Before the war, U.S. Nazis held large rallies at Madison Square Garden.

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Prior to World War II, there was a group of Nazi sympathizers in the United States who used to hold events and rallies in support of the ideas and policies of Adolf Hitler and the German Nazi party. One of the emblematic places where these events took place was Madison Square Garden, a famous sports and entertainment venue located in New York.

In the late 1930s, American Nazis, led by the German American Bund organization, held several rallies at Madison Square Garden. These events attracted thousands of supporters and participants, and were the subject of controversy and protests by those who opposed Nazi policies and beliefs.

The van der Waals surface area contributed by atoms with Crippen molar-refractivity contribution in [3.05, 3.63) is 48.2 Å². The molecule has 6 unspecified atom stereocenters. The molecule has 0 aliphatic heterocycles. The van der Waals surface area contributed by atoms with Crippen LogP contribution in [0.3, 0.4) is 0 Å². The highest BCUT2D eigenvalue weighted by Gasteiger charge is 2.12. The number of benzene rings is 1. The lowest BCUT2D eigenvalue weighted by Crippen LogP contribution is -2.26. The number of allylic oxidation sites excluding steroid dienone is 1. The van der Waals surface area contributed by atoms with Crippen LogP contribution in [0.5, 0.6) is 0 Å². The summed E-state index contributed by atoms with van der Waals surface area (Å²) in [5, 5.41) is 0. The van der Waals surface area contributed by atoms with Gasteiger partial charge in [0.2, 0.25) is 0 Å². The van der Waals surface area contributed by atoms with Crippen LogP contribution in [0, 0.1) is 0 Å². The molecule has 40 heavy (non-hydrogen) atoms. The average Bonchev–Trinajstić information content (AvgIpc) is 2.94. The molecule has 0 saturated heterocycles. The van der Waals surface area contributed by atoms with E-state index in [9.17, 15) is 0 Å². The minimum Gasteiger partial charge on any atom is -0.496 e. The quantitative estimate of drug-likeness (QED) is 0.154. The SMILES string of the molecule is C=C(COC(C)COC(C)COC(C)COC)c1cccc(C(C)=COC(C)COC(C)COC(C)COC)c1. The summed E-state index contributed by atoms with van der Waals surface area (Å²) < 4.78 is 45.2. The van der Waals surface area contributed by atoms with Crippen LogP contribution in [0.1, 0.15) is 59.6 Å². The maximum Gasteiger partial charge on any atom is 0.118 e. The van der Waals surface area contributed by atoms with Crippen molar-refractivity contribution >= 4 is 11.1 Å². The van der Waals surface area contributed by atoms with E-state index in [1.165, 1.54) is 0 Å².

A notable example of such rallies was the one that took place on February 20, 1939, when approximately 20,000 people attended a Bund event at Madison Square Garden. The event, which took place shortly before the outbreak of World War II, was marked by speeches by American Nazi leaders, as well as the presence of American flags and swastikas.

As World War II progressed and American public opinion turned against Nazism, support for these rallies and the German American Bund waned. Eventually, the organization was disbanded and its leaders arrested and tried on charges related to conspiracy and promoting enemy policies.

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